Social Justice

Parents will 'suffer' balancing work and childcare as schools shut over concrete safety crisis

"Safety of children is paramount, but this concrete is an issue that has been known about for years, so why are the closures so last minute? Once again we’re going to see parents suffer," warn Pregnant then Screwed

schools shut/ concrete safety

More than 100 schools across England will have to make alternative arrangements for the new school term. Image: Pexels

There are fears that “parents will suffer” as they “scramble to balance work and childcare” as more than 100 schools have been forced to close due to concrete safety concerns. 

Buildings at 52 schools in England were found to be at risk of sudden collapse due to dangerous concrete, and critical safety measures have been put in place at those schools.

Just one working day before many schools across the country reopen for the first day of term, the Department for Education (DfE) has announced the closure of more than 100 schools which were previously considered less at risk. It comes after a beam which was thought to be safe collapsed. 

Lauren Fabianski, head of campaigns and communications at Pregnant Then Screwed, said: “The last-minute closure of over 100 school buildings after a long gruelling summer juggling childcare and work couldn’t be coming at a worse time for parents.”

It is understood that 156 schools have been identified as having reinforced autoclaved aerated concrete (RAAC) since 2022. Sean Keyes, a managing director of Sutcliffe engineering firm, explained it is a lightweight, aerated, reinforced form of concrete and it “may not be structurally strong enough”. 

“This is unacceptable, as people have been aware of this issue for a number of years,” Keyes said. “In the slim chance that a RAAC roof collapses, then not only will it be unacceptable, but the results could be severe.” 

Children in affected schools will be forced to start the term either in temporary facilities or remotely. Some schools, such as Ferryhill School in County Durham, have reportedly delayed the start to the new academic year. 

Fabianski added: “Safety of children is paramount, but this concrete is an issue that has been known about for years, so why are the closures so last minute? Once again we’re going to see parents suffer. 

“We know that more often than not caring responsibilities fall to mothers, and that the knock-on effect on their careers can be catastrophic. We need to see sympathy and understanding from employers while parents struggle to pull last minute childcare together.”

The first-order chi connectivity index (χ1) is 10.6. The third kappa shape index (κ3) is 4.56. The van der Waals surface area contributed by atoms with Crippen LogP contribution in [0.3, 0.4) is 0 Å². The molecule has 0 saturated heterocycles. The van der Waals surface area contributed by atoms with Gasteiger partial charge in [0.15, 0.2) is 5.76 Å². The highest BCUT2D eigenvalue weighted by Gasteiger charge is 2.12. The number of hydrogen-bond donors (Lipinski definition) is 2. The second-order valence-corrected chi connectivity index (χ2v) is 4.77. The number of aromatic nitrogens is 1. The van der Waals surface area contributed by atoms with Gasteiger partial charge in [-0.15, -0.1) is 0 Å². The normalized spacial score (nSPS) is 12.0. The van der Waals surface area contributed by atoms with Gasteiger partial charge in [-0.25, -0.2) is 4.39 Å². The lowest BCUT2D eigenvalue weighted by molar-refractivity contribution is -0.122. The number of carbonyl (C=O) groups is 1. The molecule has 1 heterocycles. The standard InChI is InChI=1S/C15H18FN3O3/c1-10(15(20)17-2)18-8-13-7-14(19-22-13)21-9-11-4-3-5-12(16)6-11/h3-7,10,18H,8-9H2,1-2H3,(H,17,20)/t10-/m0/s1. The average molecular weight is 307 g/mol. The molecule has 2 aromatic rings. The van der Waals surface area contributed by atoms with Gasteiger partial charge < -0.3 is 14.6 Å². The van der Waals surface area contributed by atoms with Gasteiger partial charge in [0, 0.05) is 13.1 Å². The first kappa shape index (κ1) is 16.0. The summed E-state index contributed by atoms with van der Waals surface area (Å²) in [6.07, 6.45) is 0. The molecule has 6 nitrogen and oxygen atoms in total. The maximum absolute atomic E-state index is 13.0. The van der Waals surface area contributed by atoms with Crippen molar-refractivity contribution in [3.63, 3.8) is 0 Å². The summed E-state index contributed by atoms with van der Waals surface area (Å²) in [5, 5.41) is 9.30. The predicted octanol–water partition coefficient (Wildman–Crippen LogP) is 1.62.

Laurence Guinness, the chief executive of the Childhood Trust, added: “In January, the prime minister said that the single most important reason why he came into politics was to give every child the highest possible standard of education.

“But yet again we are witnessing a government vastly at odds with what it says. Children already disadvantaged by poverty, who’ve spent the summer hungry, lonely and bored are going to have their life chances further diminished by this failure.

“It’s back to portakabins and remote learning which sends a message to children that they’re not important. It’s time that the prime minster showed the country that he means what he says and ensures that every child has a safe and proper classroom to learn in.”

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The DfE stresses that this is a temporary measure affecting only a small number of schools. Gillian Keegan, the education secretary, said: “Nothing is more important than making sure children and staff are safe in schools and colleges, which is why we are acting on new evidence about RAAC now, ahead of the start of term.

“We must take a cautious approach because that is the right thing to do for both pupils and staff. The plan we have set out will minimise the impact on pupil learning and provide schools with the right funding and support they need to put mitigations in place to deal with RAAC.”

Campaigners fear it could particularly affect single parents and carers. Victoria Benson, chief executive of Gingerbread, the charity for single parent families, said: “Unexpected school closures cause problems for all parents but it’s even tougher for single parents who, unlike couple parents, have only one annual leave allocation and no opportunity to juggle childcare. 

“In these situations some single parents are forced to take unpaid leave to look after their children and when a family survives on a single income this hits household budgets and can lead to hardship or more debt. We saw the impact remote schooling had on children and their parents during the pandemic and it’s essential that the unique needs of single parent families are considered when schools are forced to close.”

Dr Krish Kandiah, the director of Sanctuary Foundation and an advocate for vulnerable children, tweeted: “Struggling to understand the timing of closing ‘more than 100 schools’ across England. 

“Huge sympathy for children facing further disruption to their education, families scrambling to plan balancing work and childcare and school leaders having just one working day to come up with  an alternative provision.”

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